By William Michael Smith
By Jef With One F
By Craig Hlavaty
By Jesse Sendejas Jr.
By Sonya Harvey
By Jesse Sendejas Jr.
By Nathan Smith
By Craig Hlavaty
Somewhere, Jimmy Smith must be smiling. It seems appropriate that the instrumental funk/ jazz/prog-rock Drop Trio should take top honors in the same year that the influential organist passed away. Drop Trio (Ian Varley on keyboards, Mike "Nuje" Blattel on drums and new member Patrick Flanagan on bass) trips the sound fantastic with its amalgamated "spaceship rock." "We are totally honored," Varley said after collecting the first of three trophies. This year saw the band stretching even further with the experimental, totally improvised music on Leap, and fans could follow the group's live progression via extensive free full concert downloads from their Web site to compare different, jam-band-friendly versions of "Wreck of the Zephyr" and "Lefty's Alone." "Every single show, we're reaching for something totally new, and it's exciting," Varley said. "And when you hear a whole show, it has a different character than just individual songs." Hunched over his keyboards like a mad professor concentrating on his next experiment, he sets the standard for piano men by eliciting fat and funky tones out of his Hammond and Rhodes instruments -- all while sporting the best beard on the Houston music scene. Look for the band to release the self-explanatory Live at Cezannein late October. -- Bob Ruggiero
Best Male Vocalist
Best Roots Rock/Rockabilly
Just when you think Houston doesn't support its artists well or have much of an original music scene, something happens to you like what just happened to John Evans.
"Man, we were playing CBGB's in New York and we thought, 'How cool is this?' Like we've finally hit the place. Then the openers are like this friggin' jam band and the lead instrument is a flute! Even worse, the band after us is an all-girl band whose shtick is -- are you ready for this? I mean, we're at CBGB's now -- fuckin' ray guns. This one girl actually told us, 'We're a lot heavier than you, but we hope you'll stick around and see our show.' I almost cried when, right in the middle of her set, she said, 'Can I get more iPod in the monitor?' People really dug us there, but man, were we ever aware of how much great music there is in Houston after that deal."
Evans, who's won multiple Press awards muchos tiempos, likes Houston because "there's all these great players and bands, guys like Hayes Carll and Los Skarnales and Resin Valley Boys, stuff that is just so original and artistic and unlike anything else you ever run into out there on the road. And they're not just hacking away at it like it's some cool hobby, they're real artists, perfectionists. Once you've gotten out of here some, you realize most of the good bands here aren't trying to fit into some genre or some commercial clique, and that's why Houston is such a great musical place to be from." -- William Michael Smith Best Rock en Español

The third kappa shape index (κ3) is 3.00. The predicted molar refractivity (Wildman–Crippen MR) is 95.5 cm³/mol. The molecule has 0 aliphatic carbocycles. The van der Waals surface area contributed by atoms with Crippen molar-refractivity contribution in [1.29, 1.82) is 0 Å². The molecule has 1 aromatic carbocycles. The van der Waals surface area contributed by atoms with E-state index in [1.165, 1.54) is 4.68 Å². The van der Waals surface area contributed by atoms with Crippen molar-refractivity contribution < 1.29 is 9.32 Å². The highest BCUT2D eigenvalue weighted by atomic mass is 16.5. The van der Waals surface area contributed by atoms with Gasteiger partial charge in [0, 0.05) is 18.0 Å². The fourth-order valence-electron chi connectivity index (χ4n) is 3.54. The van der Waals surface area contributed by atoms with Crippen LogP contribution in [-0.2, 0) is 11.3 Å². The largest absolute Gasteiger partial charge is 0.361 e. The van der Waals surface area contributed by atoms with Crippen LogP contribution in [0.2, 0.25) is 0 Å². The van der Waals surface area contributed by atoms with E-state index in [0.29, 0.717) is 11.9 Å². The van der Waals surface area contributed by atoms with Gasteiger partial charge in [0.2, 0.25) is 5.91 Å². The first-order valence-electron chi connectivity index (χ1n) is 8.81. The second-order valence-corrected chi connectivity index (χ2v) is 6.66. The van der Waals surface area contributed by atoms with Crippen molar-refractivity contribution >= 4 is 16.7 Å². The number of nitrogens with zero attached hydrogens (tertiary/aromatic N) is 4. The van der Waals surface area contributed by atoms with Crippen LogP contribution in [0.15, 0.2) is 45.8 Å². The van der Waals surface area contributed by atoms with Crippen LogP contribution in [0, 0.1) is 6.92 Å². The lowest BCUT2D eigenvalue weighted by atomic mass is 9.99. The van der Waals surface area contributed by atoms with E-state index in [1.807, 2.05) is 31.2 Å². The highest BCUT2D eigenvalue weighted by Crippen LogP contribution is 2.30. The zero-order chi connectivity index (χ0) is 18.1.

Nick Gaitan (Los Skarnales)
Were it not for Haaga's huge year, this would have been almost as much el año deLos Skarnales, who won these two awards and finished a close second to Haaga in the Album of the Year stakes. Folks, this band is peaking right here, right now. If you haven't seen 'em in a while, if you're put off by the idea of seeing a band that has "ska" in its name because that's, like, "so 1996," put aside your prejudices and get your elitist ass down to one of their shows. These days, their blue-collar barrio blend encompasses not just ska and punk and rockabilly, but also norteño, cumbia, ragga/dancehall and even some elements that sound like zydeco. It's like somebody took all the sounds coming out of Houston's eastside petrochemical sprawl, dropped them in a molcajete and mashed them up into one kick-ass guacamole of a band. Most of you know what Navigation Boulevard and Canal Street look like -- this is what they sound like. -- JNL
Best Major-Label Hip-hop
What's that you say, Mike? "Back then they didn't love me. Now I'm hot they all on me." Bullshit, dude. This is the second time you've won one of these awards -- you can read about it in our archives. Matt Sonzala said you were Houston's next big thing, and as usual Sonzeezy was on point. So, in fact, we didn't think you were too chubby last year, and we damn sure don't this year. We still want to love you, dude, and we showed that love long before BET and MTV knew the answer to your "Who is Mike Jones?" query. We already knew your digits -- 281-330-8004 -- by heart. So don't come talkin' that "Back Then" noise at us! -- JNL
Fatal Flying Guilloteens
Until this year, the infamous Guilloteens were fast becoming one of this event's Susan Luccis. One band had always come between them and top honors, and the Guilloteens would now like to send those guys some props: "We'd like to thank 30footFALL for breaking up," quipped guitarist Brian McGuilloteen, a.k.a. Press columnist Brian McManus, whose Nightfly predecessor, Craig D. Lindsey, accepted the award on the Guilloteens' behalf. Who knows, though? The Guilloteens played a ton of ferocious local shows this year and their margin of victory was pretty big, so they might have sewn it up this time around even with the 30foot dudes. At any rate, Houston's gonna have to wait a while for their next show. Last week's local gig was their final scheduled here until after their six-week national tour. That jaunt will take them to New York (where they will play at CMJ), L.A. (where they will play the Knitting Factory) and then back to Houston (where they will play at Fat Cat's) on October 21. -- JNL
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